Sure, Washington is home to people from every state and practically every country in the world — and many of them are now rooting passionately for the Nationals. So what? You don’t have to be born in the area where your team plays to identify with it. But the truth is, the bulk of the Nationals’ diehard fan base is likely made up of longtime locals who were either born in the area or have lived here many years. I know; I’m one of them.
It may come as a surprise to some observers from outside the region, who annually highlight the team’s popularity in Official Washington, but most Nats fans don’t work for the administration, Congress or the media. They’re accountants and teachers, nurses and electricians, plumbers and Uber drivers. And yes, there are some elected officials and government bureaucrats, too. Everyone is welcome at the ballpark. That’s part of what makes sports so special, especially in a town often defined by its divisions.
A huge number of Nats fans aren’t late to the bandwagon, either. We didn’t all just fall in love with Washington baseball during this amazing five-month run. For some, it started way back in the Senators days. D.C. has a long and proud baseball history, from Walter Johnson to Josh Gibson to Frank Howard to Ryan Zimmerman. For many, like me, the romance began on Opening Day, 2005.
Long before metal detectors were routine at stadiums, 45,596 of us waited in hour-long lines to get through the gates at hallowed RFK, with the president in attendance to throw out the ceremonial first pitch. The inaugural season was surreal, and not just because the 34-year wait to bring baseball back to the city was finally over. With a shocking 51-30 record under Manager Frank Robinson and his unheralded team, the Nats were the talk of the league. That run ended with a 30-51 second-half thud, and Nats fans would soon grow accustomed to disappointment.
But that was okay. Having baseball back in the District was enough, for a time.
I’ll always cherish those first few years the Nats played at RFK, tailgating in those hot summer nights on the Anacostia in Lot 8 with friends and family. The hot dogs from the concessions were sometimes questionable, and the rusty seats with their faded orange and burgundy and gold colors weren’t the most comfortable, but it was all ours. Sure, the Nats were bad, and the iconic old stadium was a dump. But we loved them anyway. Baseball was back in D.C. and that was what really mattered.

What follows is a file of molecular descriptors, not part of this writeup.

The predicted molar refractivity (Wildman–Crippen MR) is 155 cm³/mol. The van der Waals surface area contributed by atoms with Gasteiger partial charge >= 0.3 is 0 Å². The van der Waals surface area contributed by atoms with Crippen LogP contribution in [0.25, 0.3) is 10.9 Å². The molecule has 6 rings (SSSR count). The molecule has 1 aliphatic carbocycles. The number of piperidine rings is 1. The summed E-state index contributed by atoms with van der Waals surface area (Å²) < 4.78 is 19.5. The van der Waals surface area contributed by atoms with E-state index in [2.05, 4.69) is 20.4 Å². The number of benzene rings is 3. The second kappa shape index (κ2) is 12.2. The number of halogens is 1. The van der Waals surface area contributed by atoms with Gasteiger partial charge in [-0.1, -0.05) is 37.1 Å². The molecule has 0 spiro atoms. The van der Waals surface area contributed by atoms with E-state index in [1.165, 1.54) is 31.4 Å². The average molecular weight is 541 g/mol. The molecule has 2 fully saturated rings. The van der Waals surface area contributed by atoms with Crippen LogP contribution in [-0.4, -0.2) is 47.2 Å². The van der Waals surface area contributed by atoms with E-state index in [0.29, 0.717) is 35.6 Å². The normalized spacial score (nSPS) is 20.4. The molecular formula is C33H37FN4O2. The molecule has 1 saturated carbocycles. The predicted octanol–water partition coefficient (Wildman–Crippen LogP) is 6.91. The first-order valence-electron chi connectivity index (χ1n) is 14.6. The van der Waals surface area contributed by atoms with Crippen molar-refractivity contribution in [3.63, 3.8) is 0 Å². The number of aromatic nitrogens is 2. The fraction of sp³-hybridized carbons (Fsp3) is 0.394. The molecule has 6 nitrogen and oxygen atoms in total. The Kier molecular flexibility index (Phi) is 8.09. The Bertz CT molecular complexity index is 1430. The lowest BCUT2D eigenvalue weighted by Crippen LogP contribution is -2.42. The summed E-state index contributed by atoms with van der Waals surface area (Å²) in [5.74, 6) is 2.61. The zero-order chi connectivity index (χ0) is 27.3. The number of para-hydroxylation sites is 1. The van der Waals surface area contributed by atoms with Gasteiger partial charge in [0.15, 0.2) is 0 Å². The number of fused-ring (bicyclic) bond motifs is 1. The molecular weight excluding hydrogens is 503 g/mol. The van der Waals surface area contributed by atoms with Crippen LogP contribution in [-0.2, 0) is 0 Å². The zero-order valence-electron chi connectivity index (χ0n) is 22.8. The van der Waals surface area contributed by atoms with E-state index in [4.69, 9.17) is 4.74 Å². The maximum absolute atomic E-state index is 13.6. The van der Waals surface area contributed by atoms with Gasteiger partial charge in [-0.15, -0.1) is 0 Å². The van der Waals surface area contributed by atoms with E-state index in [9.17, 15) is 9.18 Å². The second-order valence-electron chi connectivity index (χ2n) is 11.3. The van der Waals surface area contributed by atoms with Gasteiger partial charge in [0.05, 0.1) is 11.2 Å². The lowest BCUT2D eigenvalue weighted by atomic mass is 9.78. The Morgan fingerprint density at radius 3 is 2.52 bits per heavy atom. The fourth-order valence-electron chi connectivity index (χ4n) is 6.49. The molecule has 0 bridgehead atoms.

In 2008, we got a beautiful new stadium in Navy Yard that would transform an entire quadrant of the city … and 100-loss seasons promptly followed. Phillies fans invaded by the thousands, reminding us often and loudly we were the former Expos and ridiculing us for once having “Natinals” on our jerseys (a printing mistake we’ll never be allowed to forget).
During those abysmal last-place seasons, we were known more for the Racing Presidents than our on-field accomplishments. Then in 2012, everything changed. Suddenly, we were the best team in baseball.
Fans will never forget that landmark season, the beginning of this eight-year (and counting) run of excellence. But, as much joy as that first playoff season brought us, it ended in unfathomable heartbreak. A 6-0 lead in Game 5 of the NLDS turned into a 9-7 season-ending nightmare. We learned a painful lesson that night.
More NL East domination followed with a familiar script: hype and raised expectations, invariably followed by misery and national humiliation. Exciting regular seasons and division titles in 2014, 2016 and 2017 all ended in depressing first-round exits, with each October loss sadder than the last.
We’ve been through a lot, from one manager quitting midseason and taking his sorrows to Caddies, to another being booed off the stage of his postgame news conference (sorry, Matt Williams). All the while, Washington fans kept loving their Nats. And for all the ridiculous criticism about our supposed lack of passion, attendance really hasn’t been bad at Nationals Park, never worse than 16th in baseball over the last eight years, and four times ranking in the top 11. That will only improve next year.
The fans have paid their dues through sweat and tears and dollars. So many have lived and loved and breathed Nationals baseball through it all: the miserable seasons, the thrilling ones and everything in between. That’s what makes this year so much sweeter. The 19-31 start, the manager whom most wanted fired, the turnaround, the dancing in the dugout, the baby-sharking in the stands: I wouldn’t change a thing.
D.C. is buzzing. And as the city hosts its first World Series games since 1933, it’s worth reflecting on how far we’ve come. Enjoy this moment, Nats fans. We’ve earned it.
Rudy Gersten is a Washington native.